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Food for Thought this Thanksgiving

By Amy Renfranz (

Article Published: Nov. 21, 2012 | Modified: Nov. 21, 2012
Food for Thought this Thanksgiving

In middle school, I learned that the settlers did not have silver buckles on their shoes. They did not wear black, and they did not call themselves ‘pilgrims.’

Photo by Heidi Kenney

I still remember my third-grade Thanksgiving pageant.

I was a pilgrim and wore all black with silver buckles on my shoes. The “Indians” were all boys and got to wear headdresses and paint on their cheeks. I wished I was an Indian.

With age came experience. With experience came knowledge. In middle school, I learned that the settlers did not have silver buckles on their shoes. They did not wear black, and they did not call themselves “pilgrims.”

In high school, I learned that not only did the Native American Wampanoags not wear headdresses, but that the holiday is now a reminder of the betrayal and bloodshed European settlers cast on their people.

In college, I learned that historians really don’t know much about the first Thanksgiving feast, if there even was an official one. Recorded instances of colonists sharing a meal with any Native American tribes after harvests are bleak.

Thank you, education, for destroying this heart-felt fantasy. I mean Santa and the Easter Bunny, sure. But Thanksgiving?

After the Thanksgiving pageant, we all got to eat a great big American meal. It was nothing like the deer, corn, roasted meat and shellfish that the settlers and Wampanoags probably shared in the 17th century, but it was good.

Thanksgiving menus have changed during the past few hundred years, as most of what modern Americans eat was not available in 1621.

Some items on your kitchen table, like the settlers themselves, made the long journey across the big ocean and are now considered as American as, well, Thanksgiving.

Much of what you will eat on Thanksgiving actually originated in South and Central America.
Turkeys, potatoes, sweet potatoes and green beans were domesticated and cultivated by the Aztecs or Incans. After being imported to Europe by Spanish conquistadors, they were brought to North America by settlers in the late 1600s.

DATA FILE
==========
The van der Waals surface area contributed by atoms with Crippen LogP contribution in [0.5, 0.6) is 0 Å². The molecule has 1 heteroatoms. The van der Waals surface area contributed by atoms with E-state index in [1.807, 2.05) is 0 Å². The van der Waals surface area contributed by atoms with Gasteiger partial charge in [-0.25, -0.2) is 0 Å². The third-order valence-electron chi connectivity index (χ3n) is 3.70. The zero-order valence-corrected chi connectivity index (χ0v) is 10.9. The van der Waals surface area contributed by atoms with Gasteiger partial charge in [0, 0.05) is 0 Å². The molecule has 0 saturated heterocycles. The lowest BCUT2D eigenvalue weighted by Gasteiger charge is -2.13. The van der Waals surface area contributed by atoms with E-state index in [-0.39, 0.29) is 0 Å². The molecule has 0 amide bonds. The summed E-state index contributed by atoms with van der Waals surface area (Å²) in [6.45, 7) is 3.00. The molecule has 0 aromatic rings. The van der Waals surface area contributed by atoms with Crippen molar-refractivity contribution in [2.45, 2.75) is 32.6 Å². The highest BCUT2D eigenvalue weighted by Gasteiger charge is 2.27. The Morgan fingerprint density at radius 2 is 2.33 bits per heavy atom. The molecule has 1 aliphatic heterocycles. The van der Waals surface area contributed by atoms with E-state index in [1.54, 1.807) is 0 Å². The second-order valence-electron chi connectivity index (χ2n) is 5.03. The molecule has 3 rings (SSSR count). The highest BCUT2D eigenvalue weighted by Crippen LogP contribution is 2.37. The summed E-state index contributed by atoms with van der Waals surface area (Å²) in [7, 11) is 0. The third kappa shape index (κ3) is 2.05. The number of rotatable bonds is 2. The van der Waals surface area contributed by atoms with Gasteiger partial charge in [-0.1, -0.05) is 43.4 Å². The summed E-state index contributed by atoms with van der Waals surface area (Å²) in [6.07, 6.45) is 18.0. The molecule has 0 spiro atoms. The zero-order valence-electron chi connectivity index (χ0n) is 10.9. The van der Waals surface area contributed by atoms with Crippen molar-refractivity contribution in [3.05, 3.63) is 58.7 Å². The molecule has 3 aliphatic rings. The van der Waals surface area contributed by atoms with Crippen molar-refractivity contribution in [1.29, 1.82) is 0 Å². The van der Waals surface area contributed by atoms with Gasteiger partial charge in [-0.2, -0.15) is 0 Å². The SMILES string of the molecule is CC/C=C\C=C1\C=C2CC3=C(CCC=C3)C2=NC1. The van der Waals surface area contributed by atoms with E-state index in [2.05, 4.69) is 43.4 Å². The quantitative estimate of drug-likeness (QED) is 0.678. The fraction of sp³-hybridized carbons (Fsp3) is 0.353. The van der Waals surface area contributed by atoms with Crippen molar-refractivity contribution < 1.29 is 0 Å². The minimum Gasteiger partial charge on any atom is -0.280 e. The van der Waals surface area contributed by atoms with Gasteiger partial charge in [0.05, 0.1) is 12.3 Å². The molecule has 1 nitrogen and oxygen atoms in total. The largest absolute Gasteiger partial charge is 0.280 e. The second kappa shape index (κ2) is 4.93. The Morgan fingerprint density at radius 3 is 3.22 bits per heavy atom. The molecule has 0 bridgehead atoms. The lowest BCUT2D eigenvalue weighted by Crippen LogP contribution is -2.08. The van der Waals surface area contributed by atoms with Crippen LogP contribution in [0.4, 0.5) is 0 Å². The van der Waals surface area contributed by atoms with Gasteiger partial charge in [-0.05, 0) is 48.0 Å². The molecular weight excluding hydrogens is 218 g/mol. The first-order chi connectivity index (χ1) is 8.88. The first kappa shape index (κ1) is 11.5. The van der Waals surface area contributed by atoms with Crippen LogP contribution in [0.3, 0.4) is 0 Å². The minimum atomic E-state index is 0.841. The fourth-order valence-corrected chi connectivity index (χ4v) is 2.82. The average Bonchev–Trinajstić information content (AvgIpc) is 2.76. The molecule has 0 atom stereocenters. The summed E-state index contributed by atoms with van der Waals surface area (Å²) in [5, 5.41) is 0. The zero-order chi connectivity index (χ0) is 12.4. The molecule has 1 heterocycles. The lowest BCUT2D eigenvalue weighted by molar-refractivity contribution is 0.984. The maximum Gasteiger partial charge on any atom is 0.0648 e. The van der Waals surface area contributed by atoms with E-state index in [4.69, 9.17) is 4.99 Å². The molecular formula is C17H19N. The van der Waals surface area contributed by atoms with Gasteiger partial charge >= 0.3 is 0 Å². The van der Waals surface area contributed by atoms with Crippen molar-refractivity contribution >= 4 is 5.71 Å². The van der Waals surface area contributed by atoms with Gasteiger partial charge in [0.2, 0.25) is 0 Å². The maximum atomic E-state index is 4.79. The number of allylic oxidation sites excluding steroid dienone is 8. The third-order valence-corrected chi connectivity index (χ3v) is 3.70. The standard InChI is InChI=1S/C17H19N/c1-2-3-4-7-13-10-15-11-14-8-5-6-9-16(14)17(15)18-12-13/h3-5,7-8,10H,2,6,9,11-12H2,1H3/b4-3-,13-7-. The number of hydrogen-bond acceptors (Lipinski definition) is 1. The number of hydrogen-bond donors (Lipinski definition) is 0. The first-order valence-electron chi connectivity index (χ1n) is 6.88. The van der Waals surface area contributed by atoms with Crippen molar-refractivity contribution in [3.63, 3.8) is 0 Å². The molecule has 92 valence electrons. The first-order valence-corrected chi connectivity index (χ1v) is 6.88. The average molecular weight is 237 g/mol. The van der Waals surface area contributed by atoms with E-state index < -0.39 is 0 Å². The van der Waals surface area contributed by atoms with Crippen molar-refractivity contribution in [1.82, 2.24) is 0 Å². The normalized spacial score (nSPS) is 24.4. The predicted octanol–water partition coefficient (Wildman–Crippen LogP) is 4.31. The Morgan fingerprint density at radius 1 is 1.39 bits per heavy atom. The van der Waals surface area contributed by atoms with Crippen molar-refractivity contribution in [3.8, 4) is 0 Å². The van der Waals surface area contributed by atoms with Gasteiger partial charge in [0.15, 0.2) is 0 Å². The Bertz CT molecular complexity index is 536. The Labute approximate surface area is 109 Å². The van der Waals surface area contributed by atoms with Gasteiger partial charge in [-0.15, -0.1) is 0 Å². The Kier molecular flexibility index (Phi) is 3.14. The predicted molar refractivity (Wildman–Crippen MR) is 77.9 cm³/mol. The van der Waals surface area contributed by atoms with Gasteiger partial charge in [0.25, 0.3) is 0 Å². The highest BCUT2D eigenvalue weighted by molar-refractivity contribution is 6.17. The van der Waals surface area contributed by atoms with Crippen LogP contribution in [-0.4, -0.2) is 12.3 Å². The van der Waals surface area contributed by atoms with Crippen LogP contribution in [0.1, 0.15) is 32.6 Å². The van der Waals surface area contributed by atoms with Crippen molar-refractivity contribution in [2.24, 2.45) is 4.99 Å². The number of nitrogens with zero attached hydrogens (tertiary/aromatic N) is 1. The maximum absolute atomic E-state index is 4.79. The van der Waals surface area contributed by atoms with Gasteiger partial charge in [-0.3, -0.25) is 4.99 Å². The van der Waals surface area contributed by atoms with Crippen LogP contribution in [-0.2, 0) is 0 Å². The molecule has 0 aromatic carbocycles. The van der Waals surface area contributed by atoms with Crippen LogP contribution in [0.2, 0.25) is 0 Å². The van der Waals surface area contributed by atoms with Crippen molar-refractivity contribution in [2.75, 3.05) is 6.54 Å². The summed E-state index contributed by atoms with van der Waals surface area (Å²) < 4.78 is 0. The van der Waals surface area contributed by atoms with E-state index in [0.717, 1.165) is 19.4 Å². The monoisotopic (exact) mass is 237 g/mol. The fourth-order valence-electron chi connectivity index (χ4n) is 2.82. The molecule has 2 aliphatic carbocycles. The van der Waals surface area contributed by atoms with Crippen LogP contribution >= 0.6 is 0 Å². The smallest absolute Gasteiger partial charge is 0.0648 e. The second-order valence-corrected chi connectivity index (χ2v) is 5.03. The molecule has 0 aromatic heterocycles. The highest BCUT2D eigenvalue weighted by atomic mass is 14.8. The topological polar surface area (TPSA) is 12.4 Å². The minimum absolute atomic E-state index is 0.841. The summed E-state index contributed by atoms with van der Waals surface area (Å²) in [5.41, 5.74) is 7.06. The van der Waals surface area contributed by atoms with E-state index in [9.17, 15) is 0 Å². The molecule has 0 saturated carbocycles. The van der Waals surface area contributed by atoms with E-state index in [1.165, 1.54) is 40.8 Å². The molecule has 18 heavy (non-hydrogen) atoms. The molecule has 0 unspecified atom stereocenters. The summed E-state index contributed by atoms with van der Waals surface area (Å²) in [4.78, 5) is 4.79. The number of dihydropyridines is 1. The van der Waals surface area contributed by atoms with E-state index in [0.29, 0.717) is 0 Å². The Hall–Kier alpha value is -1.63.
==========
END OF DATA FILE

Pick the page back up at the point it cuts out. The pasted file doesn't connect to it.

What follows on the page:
Of course, North America did have its wild turkeys. It is probably wild turkey that made the menu of the supposed first Thanksgiving. However, wild turkey meat is very different from your Butterball. It is, naturally, darker and gamier.

Wheat, as we know it, originated in Southwest Asia and was first grown in what is now the United States by settlers in 1602. It has been made into gravy-soaking bread ever since.

There are a few native foods in our Thanksgiving collection. Squash, pumpkin and cranberry were all growing in North American soil when the settlers had their feast and had been for thousands of years.

I have no idea as to when they started turning the cranberries into gelatinous, sugary goo and pumpkin into canned, mystery glop. But both are very American.

Your table comes to life every Thanksgiving with a combination of natural and human histories. It might not look exactly like the Norman Rockwell painting (mine never does), but in it there is a lot to be thankful for.

If you have a question concerning flora and fauna, please email ( All of your questions will be answered. One will be featured next week. See you on the trails.

Amy Renfranz is an interpretive park guide on the Blue Ridge Parkway. She is a certified naturalist through the Yellowstone Institute and a certified environmental educator in the state of North Carolina. Her comments are made independently and do not reflect the views of the National Park Service.

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